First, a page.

Tree Trunk in Walpole

To have the point of view of life in the forest. Pemberton and Walpole provide such a perspective better than anywhere else in Western Australia. When we think of the Earth, we tend to think of a two dimensional plane wrapped around a sphere. But life is much more deep than that. Whether it is from the depths of the ocean or the freedom of the skies, life on Earth has taken every chance it’s been given to find a home, a niche, and a chance for survival.

Tree trunks in Walpole

The Valley of the Giants finds it’s name in the soaring red tingle trees that populate the forest. Some of them are 400 years old. The competitive race for sunlight drives species of trees to grow taller in the hope of reaching above their peers. The dense mingling of branches has long provided a home amongst the canopy for a diverse range of creatures. Viewing the forest from the canopy is the only way to appreciate the scale of it.




The opportunity to do such a thing is made possible by the tree top walk that has been constructed there. The 600 meter platform takes you up into the canopy while never taking more than a comfortable stroll to achieve. I travelled there during the winter when the light was softened by overcast skies and the floor of the forest was lush green with new growth. It’s the best time for photography. The entire platform sways slightly in the breeze, making you feel one with the trees. As the leaves of the trees flare up with a gust of wind, so do you.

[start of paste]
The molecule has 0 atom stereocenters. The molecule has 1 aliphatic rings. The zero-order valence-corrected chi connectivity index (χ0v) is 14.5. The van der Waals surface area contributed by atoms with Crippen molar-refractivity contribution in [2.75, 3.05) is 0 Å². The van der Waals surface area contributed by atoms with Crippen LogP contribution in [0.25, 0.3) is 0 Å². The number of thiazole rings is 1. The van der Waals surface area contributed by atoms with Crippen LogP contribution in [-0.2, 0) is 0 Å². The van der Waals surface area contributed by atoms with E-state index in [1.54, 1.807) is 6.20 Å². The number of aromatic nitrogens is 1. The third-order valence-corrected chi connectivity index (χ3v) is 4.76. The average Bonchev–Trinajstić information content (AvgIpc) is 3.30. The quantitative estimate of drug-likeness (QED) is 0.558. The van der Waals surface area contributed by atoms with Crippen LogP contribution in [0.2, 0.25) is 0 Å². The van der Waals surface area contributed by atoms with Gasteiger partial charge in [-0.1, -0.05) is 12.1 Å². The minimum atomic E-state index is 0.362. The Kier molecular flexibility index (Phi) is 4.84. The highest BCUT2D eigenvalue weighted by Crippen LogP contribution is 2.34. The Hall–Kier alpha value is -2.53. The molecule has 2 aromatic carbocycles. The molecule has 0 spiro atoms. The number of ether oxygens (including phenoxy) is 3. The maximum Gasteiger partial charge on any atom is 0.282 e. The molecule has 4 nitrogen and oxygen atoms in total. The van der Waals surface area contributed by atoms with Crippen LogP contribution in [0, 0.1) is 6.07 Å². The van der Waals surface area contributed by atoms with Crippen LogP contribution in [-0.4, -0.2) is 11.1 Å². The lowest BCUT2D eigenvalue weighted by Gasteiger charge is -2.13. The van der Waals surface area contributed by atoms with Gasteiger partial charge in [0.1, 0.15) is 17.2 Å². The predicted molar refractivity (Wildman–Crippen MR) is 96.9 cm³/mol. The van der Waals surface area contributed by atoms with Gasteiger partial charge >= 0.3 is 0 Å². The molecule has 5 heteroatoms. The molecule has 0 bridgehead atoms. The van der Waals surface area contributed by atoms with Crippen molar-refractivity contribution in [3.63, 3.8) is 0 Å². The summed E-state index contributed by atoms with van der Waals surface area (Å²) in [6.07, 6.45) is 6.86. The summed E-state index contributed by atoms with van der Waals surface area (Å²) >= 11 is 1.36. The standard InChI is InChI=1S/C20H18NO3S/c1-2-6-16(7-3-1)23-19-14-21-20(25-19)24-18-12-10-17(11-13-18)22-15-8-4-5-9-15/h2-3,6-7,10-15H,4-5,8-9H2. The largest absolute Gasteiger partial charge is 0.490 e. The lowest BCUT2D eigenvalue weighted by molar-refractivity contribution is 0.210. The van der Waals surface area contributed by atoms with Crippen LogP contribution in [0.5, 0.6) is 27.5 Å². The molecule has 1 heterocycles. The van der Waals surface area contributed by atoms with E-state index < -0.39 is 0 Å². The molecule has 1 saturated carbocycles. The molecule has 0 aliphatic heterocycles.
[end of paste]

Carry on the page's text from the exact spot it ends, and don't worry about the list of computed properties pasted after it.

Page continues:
Looking down from up here can be disorientating. The trees always look taller when looking down than looking up. Our vision is accustomed to a perspective from the ground. It is always challenged when presented with a different height.






Watching birds fly above you, around you, and beneath you is captivating and exciting. You can imagine what it might be like for a creature who lives up here and wakes up to the sunrise from their branch. What a view.


What it might be like to be a bird of prey watching the forest floor movement.




When you begin to feel the appreciation for what this place is, you begin to feel a sadness for what this is merely the remains of. A look at satellite maps shows the deforestation in Western Australia to make way for farming. While we obviously need farming to survive, it’s a shame it had to come at the expense of this.


Travelling up towards Pemberton, the forest continues. The forest is interrupted by various ponds and streams. On a quiet day the reflection in the water is just beautiful and you are left wondering what might live beneath the surface.



Rivers naturally create a view of the sky. The trees that grow along the edge lean into the river to grasp at the available sunlight




As you walk along the river, following it’s twists and turns, you get glances at the rushing water between the trees and shrubs. It’s a view that becomes lost to us as we get adjusted to towns built around rivers that have been stripped of any sign of nature.






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